The Wuhan virus pandemic has demonstrated yet again the overwhelming superiority of free society over the totalitarian. As the Soviets did with Chernobyl, the Beijing communist superpower suppressed the truth, lied , trampled over people’s rights and punished those who told the truth that the virus, prevalent in wild animals, was now being transmitted between humans.
The world is indeed fortunate that the dominant superpower is both democratic and, while obviously not perfect, unusually high-minded, virtuous and benevolent. This is demonstrated by the fact that at the end of the second world war the US did not, as victors usually do, strip the defeated of their wealth and territory. Instead, she endowed them with such generous funding they were soon very rich.
So with that tradition of doing good, how did the leader of the West react to the pandemic? Fortunately the founders made it possible (but did not guarantee) that a first-rate leader could always emerge from outside the swamp, protected from the sort of deceitful coup that brought down Tony Abbott and Margaret Thatcher.
At the same time a president must live with even gross abuse of the constitutional guarantee of the press as the price which must be paid to preserve that part of the media which remains both free and responsible.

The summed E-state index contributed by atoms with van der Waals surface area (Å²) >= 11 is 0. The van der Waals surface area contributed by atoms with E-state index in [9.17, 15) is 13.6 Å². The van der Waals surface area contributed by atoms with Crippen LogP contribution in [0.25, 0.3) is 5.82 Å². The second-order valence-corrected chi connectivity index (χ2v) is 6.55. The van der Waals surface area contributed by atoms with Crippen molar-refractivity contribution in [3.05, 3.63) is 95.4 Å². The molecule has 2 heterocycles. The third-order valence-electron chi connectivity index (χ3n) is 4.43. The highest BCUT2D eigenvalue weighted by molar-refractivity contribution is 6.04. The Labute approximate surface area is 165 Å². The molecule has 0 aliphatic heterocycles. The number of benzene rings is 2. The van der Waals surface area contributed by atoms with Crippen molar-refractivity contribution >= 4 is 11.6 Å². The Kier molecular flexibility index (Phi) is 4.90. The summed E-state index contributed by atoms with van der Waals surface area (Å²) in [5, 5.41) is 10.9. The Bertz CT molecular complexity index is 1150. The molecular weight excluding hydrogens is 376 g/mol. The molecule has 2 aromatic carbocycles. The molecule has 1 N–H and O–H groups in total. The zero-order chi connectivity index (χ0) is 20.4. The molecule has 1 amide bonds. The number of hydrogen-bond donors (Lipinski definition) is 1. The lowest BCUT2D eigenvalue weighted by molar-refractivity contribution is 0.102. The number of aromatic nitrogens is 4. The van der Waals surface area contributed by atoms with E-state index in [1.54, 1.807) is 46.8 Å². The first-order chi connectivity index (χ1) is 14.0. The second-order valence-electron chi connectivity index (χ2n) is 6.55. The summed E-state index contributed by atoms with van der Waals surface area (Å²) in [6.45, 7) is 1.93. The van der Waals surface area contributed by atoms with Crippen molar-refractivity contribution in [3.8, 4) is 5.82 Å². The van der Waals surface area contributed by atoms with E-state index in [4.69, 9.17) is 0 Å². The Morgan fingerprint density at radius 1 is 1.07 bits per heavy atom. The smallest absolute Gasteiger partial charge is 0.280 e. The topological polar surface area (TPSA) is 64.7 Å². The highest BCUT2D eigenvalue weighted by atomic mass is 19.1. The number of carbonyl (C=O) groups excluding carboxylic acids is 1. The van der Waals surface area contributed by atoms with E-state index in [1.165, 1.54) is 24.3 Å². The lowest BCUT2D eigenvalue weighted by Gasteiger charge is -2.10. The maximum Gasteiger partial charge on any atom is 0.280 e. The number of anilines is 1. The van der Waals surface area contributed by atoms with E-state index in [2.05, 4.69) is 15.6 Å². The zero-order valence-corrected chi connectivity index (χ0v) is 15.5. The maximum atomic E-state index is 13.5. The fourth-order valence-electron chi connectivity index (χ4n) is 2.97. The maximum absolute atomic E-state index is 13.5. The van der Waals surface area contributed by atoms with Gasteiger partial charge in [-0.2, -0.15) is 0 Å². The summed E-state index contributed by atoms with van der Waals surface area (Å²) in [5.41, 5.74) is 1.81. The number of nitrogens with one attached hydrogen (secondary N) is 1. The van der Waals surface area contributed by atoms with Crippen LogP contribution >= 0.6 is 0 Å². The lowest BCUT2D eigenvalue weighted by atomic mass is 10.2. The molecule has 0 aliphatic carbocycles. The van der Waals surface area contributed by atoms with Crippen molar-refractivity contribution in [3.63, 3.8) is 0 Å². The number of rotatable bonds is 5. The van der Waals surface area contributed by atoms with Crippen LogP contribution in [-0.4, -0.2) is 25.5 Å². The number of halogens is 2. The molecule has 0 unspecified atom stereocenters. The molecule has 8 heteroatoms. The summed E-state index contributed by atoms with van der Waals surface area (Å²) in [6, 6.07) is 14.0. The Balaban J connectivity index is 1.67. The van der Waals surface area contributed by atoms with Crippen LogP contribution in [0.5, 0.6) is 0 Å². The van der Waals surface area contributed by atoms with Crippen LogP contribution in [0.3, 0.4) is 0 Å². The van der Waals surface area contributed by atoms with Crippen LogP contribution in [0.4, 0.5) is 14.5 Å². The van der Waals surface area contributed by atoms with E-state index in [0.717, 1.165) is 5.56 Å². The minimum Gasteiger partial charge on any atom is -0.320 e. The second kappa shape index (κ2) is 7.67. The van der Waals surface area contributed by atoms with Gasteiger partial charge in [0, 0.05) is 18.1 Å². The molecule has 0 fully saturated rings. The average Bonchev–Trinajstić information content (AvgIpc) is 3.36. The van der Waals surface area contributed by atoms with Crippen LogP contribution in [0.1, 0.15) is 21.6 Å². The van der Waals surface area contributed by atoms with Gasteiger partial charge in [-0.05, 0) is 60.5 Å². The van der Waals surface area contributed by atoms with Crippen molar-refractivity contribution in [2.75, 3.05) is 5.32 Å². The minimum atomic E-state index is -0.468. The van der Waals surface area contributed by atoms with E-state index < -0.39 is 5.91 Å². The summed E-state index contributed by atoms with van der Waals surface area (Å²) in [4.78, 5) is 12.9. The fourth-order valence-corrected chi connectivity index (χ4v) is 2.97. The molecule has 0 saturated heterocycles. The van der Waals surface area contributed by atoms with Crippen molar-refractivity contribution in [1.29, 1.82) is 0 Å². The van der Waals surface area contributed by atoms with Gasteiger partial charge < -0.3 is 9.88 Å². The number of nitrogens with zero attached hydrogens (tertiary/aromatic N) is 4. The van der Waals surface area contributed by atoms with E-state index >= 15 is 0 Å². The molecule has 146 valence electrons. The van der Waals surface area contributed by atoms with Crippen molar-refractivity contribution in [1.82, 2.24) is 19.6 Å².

At the very time when the Wuhan virus was emerging, Donald Trump was being impeached without a skerrick of evidence and with an investigation resembling a Moscow show trial. This was done with the disgraceful connivance of not only the American mainstream media but of much of the free world’s including, lamentably, Australia’s.
Yet, despite this distraction, the president was already working on the world’s most important response to the virus which he clearly feared would become a pandemic.
That response, revealed in stages, will undoubtedly prove to be the model par excellence for dealing with future pandemics. In all this, President Trump was never, as the Australian’s editor-at-large Paul Kelly has been alleging in a series of opinion pieces, ‘missing in action’. Neither has he been ‘starkly revealed’ to have been a ‘failure in global leadership’, nor will he ‘overwhelm’ or compromise Canberra’s response.
Endowed with the common sense which is so often absent among denizens of the swamp, the president immediately realised that fast international travel would almost certainly deliver the virus speedily and in growing numbers into the very heart of the American homeland. Despite rubbishing and claims of racism, he acted, introducing unprecedented restrictions on travel from the source of the virus. As evidence mounted as to the flaws in the Schengen arrangements permitting the virus to move freely around the EU, he imposed further restrictions.
These restrictions are now being adopted, supported or copied by the very people who rushed to denounce them. They were included in a plagiarised version of the Trump plan, posted brazenly on Democratic presidential candidate Joe Biden’s teleprompter in the hope that he might still have the capacity to read this as Democrat policy and that the public would not notice the blatant theft.